The development of Open Source software has gone from mediocre alternatives to paid software at the very beginning to stand-alone complex solutions at the end. Now they are used not only in the private, but also in the professional sphere. However, this path was long.

In the 1970s, American universities like MIT, Berkeley, and Stanford flourished a culture of hacking. It was the norm for students and staff to post their code publicly to exchange ideas and suggestions for improvement.

In these circles, the main role played Richard Stallman – In 1983, he launched the GNU project and introduced the “General Public License” under which most free software runs today. Two years later, he founded the Free Software Foundation (FSF), which advocates for the freedom of computer users.

Thus, the concept of “free software” was formed. The idea was not so much to offer free software, but to create a whole society involved in the development of technology.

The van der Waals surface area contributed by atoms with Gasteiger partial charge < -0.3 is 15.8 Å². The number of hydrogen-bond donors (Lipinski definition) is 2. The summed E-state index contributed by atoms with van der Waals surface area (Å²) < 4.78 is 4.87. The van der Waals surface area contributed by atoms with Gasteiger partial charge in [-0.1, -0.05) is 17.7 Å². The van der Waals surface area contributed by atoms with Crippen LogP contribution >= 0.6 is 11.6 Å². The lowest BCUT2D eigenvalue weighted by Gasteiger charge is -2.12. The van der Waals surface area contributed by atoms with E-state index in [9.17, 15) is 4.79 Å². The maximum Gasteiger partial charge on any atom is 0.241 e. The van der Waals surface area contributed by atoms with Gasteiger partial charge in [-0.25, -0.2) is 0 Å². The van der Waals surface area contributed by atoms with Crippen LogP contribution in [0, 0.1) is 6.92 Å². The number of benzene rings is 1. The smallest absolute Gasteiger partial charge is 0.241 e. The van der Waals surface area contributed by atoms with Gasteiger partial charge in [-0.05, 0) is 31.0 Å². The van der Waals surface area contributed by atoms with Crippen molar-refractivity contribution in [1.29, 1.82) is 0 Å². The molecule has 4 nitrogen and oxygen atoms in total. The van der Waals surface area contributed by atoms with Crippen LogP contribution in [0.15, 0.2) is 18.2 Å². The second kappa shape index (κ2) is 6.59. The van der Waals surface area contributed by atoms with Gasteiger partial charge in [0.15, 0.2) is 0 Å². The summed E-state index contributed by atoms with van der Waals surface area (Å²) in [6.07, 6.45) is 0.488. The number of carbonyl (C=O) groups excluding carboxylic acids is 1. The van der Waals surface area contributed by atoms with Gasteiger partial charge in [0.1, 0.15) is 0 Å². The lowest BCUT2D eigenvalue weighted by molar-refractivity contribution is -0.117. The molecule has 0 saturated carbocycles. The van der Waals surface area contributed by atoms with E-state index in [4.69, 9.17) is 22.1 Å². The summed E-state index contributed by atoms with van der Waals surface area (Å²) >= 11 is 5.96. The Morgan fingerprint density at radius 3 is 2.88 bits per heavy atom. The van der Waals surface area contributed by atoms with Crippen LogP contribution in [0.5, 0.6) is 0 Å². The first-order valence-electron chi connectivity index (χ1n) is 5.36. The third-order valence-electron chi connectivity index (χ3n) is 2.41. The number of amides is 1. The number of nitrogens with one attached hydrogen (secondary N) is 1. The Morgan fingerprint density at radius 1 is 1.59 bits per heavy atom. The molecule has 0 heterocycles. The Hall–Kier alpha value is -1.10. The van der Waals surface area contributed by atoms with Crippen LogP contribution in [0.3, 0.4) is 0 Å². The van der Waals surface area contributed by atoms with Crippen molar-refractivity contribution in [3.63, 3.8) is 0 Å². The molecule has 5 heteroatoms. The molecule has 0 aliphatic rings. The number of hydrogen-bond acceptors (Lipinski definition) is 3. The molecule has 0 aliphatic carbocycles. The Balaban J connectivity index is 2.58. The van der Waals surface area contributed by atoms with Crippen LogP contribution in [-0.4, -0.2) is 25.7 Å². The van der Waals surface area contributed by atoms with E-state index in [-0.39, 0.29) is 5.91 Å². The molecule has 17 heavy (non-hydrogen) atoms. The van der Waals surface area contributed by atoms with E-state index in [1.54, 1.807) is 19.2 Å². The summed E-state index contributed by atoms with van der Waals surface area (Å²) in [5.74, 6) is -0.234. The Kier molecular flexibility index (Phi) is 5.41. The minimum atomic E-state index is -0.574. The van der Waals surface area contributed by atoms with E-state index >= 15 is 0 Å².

Another pioneer of this movement was Linus Torvalds, the driving force behind the Linux project, which first saw the light of day in 1992. Today, its free operating system has overgrown with countless offshoots such as Ubuntu, Debian and others installed around the world in educational institutions. Only in 1998, with the advent of the Open Source Initiative (OSI), a concept was formulated that defines open source software.

And although the designations “free software” and “Open Source” are practically interchangeable, the FSF emphasizes the difference in philosophy: while free software should be understood as a social movement, in the case of Open Source it is more about development methods and practical use. .

Digital Revolt: How Free Software Was BornRecognition, however, went to the latter term – so much so that the ideas of openness and free access were transferred to other areas of life: the concept of Open Content (open content), for example, is applied to knowledge in the public domain, as suggested by Wikipedia.

Mention should also be made of Open Space-style labs, such as the Fab Lab workshops, where everyone has access to 3D printers or CNC routers. Millions of tools are downloaded from dedicated platforms, including GitHub and SourceForge, and thousands are developed collaboratively.

A photo: manufacturing companies


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